The American Recovery and Investment Act is infusing $2.7 billion in funds to the Department of Homeland Security (DHS), but that is both the good news and the bad news. Along with the stimulus money comes increased reporting demands and enhanced transparency requirements as well as an obligation to quickly pump the money into the economy. Distributing the funds must occur while ensuring quality contracting, good business practices and flawless spending. Not only will the agencies receiving the funds have additional administrative burdens, but industry will also have new reporting requirements in any contracts receiving these funds, related Richard Gunderson, acting chief procurement officer, DHS.
Intelligence Community Directive 501 served as the focal point bringing together a constructive dialog among intelligence experts who discussed the standards that their agencies must meet to share information in a panel on intelligence sharing at the AFCEA Homeland Security Conference. Once again, governance was fingered as the biggest issue being faced. Excellent leadership is needed to change the culture and to gradually change the organization. Policy guidelines must show that information sharing is the normal course. What should not be shared should be by exception, said Vance Hitch, Chief Information Officer, Department of Justice. "We need a Google for cops and a Google for intelligence agents," he added.
Infrastructure protection has many elements, but the first step is determining what we need to protect. According to William Flynn, director, Protective Security Coordination Division at the Department of Homeland Security (DHS), "We know what is important to government, but we have to understand what the interdependencies are." From the data collection angle, infrastructure protection has made quantum leaps, and the ability to analyze the data also has come a long way, he explained.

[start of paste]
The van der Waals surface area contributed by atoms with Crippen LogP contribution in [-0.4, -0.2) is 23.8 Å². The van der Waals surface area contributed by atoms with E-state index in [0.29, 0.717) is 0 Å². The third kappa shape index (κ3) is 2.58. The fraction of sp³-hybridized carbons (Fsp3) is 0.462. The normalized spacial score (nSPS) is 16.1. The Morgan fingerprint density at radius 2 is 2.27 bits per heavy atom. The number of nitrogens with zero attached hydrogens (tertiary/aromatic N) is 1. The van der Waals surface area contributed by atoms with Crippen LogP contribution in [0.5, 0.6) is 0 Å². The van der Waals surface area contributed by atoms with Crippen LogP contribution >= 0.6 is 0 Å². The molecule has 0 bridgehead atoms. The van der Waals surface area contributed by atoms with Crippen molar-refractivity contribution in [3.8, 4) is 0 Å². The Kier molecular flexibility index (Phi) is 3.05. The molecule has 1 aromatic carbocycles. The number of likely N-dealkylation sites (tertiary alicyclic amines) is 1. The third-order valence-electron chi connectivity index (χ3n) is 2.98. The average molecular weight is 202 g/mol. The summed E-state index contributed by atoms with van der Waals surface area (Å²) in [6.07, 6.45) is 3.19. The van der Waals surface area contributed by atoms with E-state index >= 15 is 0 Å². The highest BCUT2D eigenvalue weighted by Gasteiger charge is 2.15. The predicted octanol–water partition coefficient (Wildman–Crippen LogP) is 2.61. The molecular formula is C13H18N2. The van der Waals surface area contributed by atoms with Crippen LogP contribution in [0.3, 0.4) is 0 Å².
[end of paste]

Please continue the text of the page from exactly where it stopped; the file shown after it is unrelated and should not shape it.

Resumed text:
After September 11, 2001, the United States committed to stopping Al Qaeda, and within a year the terrorist organization was operationally frozen. But the fallout from smashing this bureaucratically structured group led to a new franchised version, with the organization now reaching out to other smaller groups and providing training and support.
The biggest challenge the Department of Homeland Security faces is not the technology but governance, according to Margie Graves, the deputy chief information officer there. The department must manage many large and complex components resulting from bringing together 22 agencies, and it is still sorting some of that out. The goal is for central governance with distributed execution. The enterprise solutions that are replacing the stovepiped architecture of the individual agencies are making this possible.
Nearly every homeland security activity begins at the local level, so coordination is imperative between homeland security and law enforcement entities. As a result, all relevant organizations need an intelligence component, including fire departments, public health agencies and private sector entities.
Representatives from the U.S. Defense Department's homeland defense arm and the U.S. Coast Guard wrapped up Wednesday's dialogues during AFCEA's Homeland Security conference by explaining their contributions to homeland security. While these discussions generally refer to the "Post-9/11 World," this panel focused instead on the "Post-Katrina World" and the improvements that have taken place in communications and coordination.
While AFCEA's Homeland Security conference's first panel focused on issues related to illegal immigrants and customs and border protection, members of Wednesday afternoon's discussion forum explained how uncovering immigration status violations currently is achieved using existing systems.
While Homeland Security conference attendees enjoyed their lunch, a panel of representatives from various government agencies shared their insights about how their organizations support the homeland security effort. Initiatives are underway that will boost protection endeavors by making more information available and easing the information-sharing workload.
Increase in activity mandates technical and process solutions.